16HBE were fixed by 95% ethanol and 0.1% Triton-X100. The fixed slides were incubated with 3% H2O2, and blocked with a normal goat serum for 20 min. The slides were then incubated with a mouse anti-human flag or HA monoclonal antibody (1:200) at 4°C for overnight. The Cy3-labeled or FITC-labeled secondary antibody(1:250) was added to the slides respectively at 37°C for 2 h. The slides were finally mounted with mounting fluid and examined by fluorescence microscopy.
Assay of HLA-DR, CD80 and CD86 by Flow Cytometric Analysis
The monoclonal antibodies used for flow cytometry were monoclonal anti-human HLA-DR, CD80 and CD86 (Biolegend). After being treated with OVA (1 mg/mL) for 1 hour or OVA (1 mg/mL) plus PS-341 (50 nM) for 1 hour, 106 of 16 HBE were incubated with 10 uL of monoclonal antibody at room temperature for 20 min. The cells were then washed twice and resuspended in PBS containing 1% FBS and 0.1% NaN3 (Sigma) and immediately analyzed with FACS (Becton Dickinson, USA). Isotype-matched antibodies were used as controls. The levels of antigen expression were expressed as a percentage of positive cells in the total cells.
Co-culture of 16HBE and Jurkat E6-1
Jurkat E6-1 (CD4+ T cells, a gift from Yao Xiaojian, Microbiology Department of Manitoba University, Manitoba, Canada) were cultured in 1640 medium supplemented with 10% FBS. In co-cultured experiments, 16HBE were located at the bottom of the culture plate and the lymphocytes were suspended in culture medium. Mock-infected and lentivirus-infected 16HBE were plated in 6-well culture plates with 2×106 cells/well. After 16 HBE adhered to the bottom of the culture plate for 12 h, lymphocytes were added to the 16 HBE in a 1:1 ratio. 24 hrs later 8 ul of PMA/lonomycin and 8 ul of BFA/Monensin mixture were added to the co-cultured system. After continuous incubation for 24 hrs, the CD4+ T cells and supernatants were collected respectively.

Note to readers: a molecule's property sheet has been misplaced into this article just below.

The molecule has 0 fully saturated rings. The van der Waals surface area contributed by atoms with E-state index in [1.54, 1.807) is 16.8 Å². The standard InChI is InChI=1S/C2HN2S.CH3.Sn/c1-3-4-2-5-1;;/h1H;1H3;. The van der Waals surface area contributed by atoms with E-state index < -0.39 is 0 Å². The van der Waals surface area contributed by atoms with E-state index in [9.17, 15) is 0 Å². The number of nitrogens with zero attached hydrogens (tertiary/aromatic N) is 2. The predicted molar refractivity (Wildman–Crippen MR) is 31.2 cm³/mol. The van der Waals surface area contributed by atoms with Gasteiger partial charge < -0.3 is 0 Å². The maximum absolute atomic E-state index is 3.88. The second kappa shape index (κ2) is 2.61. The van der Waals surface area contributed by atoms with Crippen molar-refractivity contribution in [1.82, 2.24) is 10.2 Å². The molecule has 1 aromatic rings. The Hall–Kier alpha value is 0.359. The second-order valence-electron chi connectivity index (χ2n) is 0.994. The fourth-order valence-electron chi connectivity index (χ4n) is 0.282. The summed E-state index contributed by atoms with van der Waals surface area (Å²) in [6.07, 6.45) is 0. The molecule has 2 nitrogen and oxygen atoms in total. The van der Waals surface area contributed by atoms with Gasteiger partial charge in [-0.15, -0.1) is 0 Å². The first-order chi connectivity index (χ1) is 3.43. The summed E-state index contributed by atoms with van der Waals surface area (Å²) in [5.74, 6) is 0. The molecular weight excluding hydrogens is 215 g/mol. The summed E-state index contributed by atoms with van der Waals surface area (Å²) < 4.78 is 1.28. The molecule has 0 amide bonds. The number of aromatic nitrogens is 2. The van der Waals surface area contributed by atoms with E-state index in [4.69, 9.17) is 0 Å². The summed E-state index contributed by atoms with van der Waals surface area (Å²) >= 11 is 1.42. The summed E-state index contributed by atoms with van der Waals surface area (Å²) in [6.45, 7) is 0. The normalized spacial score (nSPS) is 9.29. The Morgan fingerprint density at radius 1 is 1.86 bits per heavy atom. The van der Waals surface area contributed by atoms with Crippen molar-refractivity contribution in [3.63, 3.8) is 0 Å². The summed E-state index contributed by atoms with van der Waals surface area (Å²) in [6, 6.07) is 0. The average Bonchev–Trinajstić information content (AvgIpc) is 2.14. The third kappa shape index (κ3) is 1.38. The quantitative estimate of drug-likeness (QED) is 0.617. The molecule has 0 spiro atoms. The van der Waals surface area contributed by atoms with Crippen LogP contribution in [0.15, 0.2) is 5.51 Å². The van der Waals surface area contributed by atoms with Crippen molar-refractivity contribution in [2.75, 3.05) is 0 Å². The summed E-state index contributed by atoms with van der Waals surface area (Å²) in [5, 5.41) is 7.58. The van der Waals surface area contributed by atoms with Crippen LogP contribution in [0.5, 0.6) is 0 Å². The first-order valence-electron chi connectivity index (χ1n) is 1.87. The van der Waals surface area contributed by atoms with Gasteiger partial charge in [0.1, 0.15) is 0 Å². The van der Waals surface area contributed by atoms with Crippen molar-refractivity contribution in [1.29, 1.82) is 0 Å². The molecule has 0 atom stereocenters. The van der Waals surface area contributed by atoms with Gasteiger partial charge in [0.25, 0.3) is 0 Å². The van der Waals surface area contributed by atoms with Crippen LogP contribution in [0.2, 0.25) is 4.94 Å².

Assay of Th subsets by flow cytometry analysis
PE anti-human IL-4, PE anti-human IL-17, PE anti-human IFN-γ were obtained from eBiosicence (USA) and used as staining reagents. For intracellular staining of IL-4, IFN-γ and IL-17, lymphocytes were pre-conditioned in the presence of 2 µL of monensin (×1000; Biolengend, USA) for 6 h, which can inhibit secretion of newly produced cytokines. Then, lymphocytes were incubated with monoclonal antibody at room temperature for 20 min. The cells were then washed twice and resuspended in PBS containing 1% FBS and 0.1% NaN3 (Sigma) and immediately analyzed with FACS (Becton Dickinson, USA). Isotype-matched antibodies were used as controls. The levels of antigen expression were expressed as a percentage of positive cells in the total cells.